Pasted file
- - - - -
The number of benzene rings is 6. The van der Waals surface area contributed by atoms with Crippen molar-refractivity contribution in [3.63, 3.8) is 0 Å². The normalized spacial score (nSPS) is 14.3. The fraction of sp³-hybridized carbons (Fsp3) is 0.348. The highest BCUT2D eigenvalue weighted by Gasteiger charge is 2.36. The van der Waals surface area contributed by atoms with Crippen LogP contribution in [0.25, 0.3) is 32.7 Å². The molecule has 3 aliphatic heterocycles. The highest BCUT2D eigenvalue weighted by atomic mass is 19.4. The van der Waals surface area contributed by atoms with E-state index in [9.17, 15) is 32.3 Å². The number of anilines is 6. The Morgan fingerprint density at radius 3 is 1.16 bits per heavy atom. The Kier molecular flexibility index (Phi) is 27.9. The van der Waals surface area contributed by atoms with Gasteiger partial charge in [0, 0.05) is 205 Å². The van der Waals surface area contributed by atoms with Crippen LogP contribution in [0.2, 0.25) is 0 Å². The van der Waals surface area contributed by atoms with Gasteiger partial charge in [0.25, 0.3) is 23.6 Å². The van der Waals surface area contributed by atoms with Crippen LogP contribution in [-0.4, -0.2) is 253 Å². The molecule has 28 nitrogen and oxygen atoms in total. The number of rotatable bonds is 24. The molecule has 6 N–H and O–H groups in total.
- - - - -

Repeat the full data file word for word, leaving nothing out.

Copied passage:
The number of benzene rings is 6. The van der Waals surface area contributed by atoms with Crippen molar-refractivity contribution in [3.63, 3.8) is 0 Å². The normalized spacial score (nSPS) is 14.3. The fraction of sp³-hybridized carbons (Fsp3) is 0.348. The highest BCUT2D eigenvalue weighted by Gasteiger charge is 2.36. The van der Waals surface area contributed by atoms with Crippen LogP contribution in [0.25, 0.3) is 32.7 Å². The molecule has 3 aliphatic heterocycles. The highest BCUT2D eigenvalue weighted by atomic mass is 19.4. The van der Waals surface area contributed by atoms with E-state index in [9.17, 15) is 32.3 Å². The number of anilines is 6. The Morgan fingerprint density at radius 3 is 1.16 bits per heavy atom. The Kier molecular flexibility index (Phi) is 27.9. The van der Waals surface area contributed by atoms with Gasteiger partial charge in [0, 0.05) is 205 Å². The van der Waals surface area contributed by atoms with Crippen LogP contribution in [0.2, 0.25) is 0 Å². The van der Waals surface area contributed by atoms with Gasteiger partial charge in [0.25, 0.3) is 23.6 Å². The van der Waals surface area contributed by atoms with Crippen LogP contribution in [-0.4, -0.2) is 253 Å². The molecule has 28 nitrogen and oxygen atoms in total. The number of rotatable bonds is 24. The molecule has 6 N–H and O–H groups in total.